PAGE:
CAGR, Absolute Return or XIRR. Which one do you trust the most?
Every investor desires high returns. Not to put too fine a point on it, but most investors are solely concerned with the return. The math behind returns is frequently difficult to grasp, especially for those with no financial background. Depending on how you calculate the returns, the true picture of your investment performance is revealed.
Compounded Annual Growth Rate (CAGR)
CAGR calculates how your investments have performed each year over multiple years. Certainly, no investment achieves the same growth rate each year. Positive and negative values are both possible. CAGR reveals exactly how much your investment grew annually.
Let’s look at an example to understand CAGR better. If you invest Rs. 2.5 lakh in stocks and watch it grow to Rs. 4.5 lakhs after five years, your CAGR is 12.47 per cent, i.e. 12.47 per cent annual growth rate on your investment. Remember that this does not imply that your investment has grown at this rate every year for the past five years.
Absolute return is calculated by comparing the final value of your investment to the original cost of your investment. Assume you invested Rs. 5,000 in a mutual fund five years ago, and it is now worth Rs. 6,000. You gained Rs. 1,000 in total profit or a 20% return on your initial investment.
A 20% return may appear to be attractive on the surface, but when viewed through the prism of CAGR, it works out to an annualised rate of 3.7%, which is comparable to savings bank interest rates. This essentially means that absolute return does not represent the true return on investment. In this case, the CAGR represents the true performance of your investments.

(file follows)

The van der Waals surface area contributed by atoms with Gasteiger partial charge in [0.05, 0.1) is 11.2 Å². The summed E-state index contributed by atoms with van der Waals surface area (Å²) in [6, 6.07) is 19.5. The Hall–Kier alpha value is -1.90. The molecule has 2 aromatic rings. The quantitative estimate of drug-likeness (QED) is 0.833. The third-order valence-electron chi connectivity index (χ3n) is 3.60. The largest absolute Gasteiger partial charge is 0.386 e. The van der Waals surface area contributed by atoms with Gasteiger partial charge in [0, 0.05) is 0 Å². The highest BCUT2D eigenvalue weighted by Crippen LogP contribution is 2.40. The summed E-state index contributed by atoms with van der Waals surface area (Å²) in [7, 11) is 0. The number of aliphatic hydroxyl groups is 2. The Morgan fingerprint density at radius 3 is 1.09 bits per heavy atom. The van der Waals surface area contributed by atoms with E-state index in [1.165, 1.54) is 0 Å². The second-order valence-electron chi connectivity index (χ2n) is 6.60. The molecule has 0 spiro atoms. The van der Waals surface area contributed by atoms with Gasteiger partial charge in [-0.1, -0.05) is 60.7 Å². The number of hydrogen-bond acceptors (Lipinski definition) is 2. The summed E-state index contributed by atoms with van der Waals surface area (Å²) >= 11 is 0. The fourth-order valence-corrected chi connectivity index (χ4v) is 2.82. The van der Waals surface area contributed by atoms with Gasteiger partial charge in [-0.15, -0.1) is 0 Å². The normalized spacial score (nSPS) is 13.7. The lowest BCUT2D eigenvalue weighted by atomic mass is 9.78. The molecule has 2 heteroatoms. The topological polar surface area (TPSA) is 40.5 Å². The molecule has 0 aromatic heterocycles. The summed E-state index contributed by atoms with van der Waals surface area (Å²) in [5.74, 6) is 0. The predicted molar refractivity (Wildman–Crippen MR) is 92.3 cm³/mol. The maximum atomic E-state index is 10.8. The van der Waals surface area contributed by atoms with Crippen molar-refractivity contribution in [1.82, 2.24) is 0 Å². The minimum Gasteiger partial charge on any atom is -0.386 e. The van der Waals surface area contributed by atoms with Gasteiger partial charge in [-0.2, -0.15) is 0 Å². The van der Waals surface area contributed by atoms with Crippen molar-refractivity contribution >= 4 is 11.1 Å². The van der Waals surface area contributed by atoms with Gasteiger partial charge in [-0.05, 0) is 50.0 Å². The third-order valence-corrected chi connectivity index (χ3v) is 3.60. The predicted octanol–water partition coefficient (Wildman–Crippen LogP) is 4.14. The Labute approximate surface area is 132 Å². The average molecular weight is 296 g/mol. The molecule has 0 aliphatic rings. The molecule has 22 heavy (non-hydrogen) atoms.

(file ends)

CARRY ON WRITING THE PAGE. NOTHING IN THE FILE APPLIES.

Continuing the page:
Extended Internal Rate of Return
Investments involving multiple transactions at different times necessitate the application of the XIRR. Whether you invest in a mutual fund via a systematic investment plan (SIP) or a lump sum, XIRR will provide you with the exact annual returns made over the entire investment period. One can say CAGR is more precisely calculated as XIRR.
An example is provided to help you better understand XIRR. Assume you invest Rs 10,000 in an equity fund on a monthly basis for a period of 12 months. Each SIP instalment will be done at a distinct NAV. Your total investment value at the end of the year is Rs 1.32 lakh, versus a capital investment of Rs 1.20 lakh. This means that the investment has increased by 10% in a year. However, this is an incorrect conclusion because the Rs 1.20 lakh investment was spread over 12 months. Even CAGR will not reveal the entire picture. In this case, the XIRR can be used to calculate the exact return.
The three methods for calculating returns discussed above will produce different results. It is safe to conclude that XIRR is the most accurate number to evaluate the true performance of your investments.
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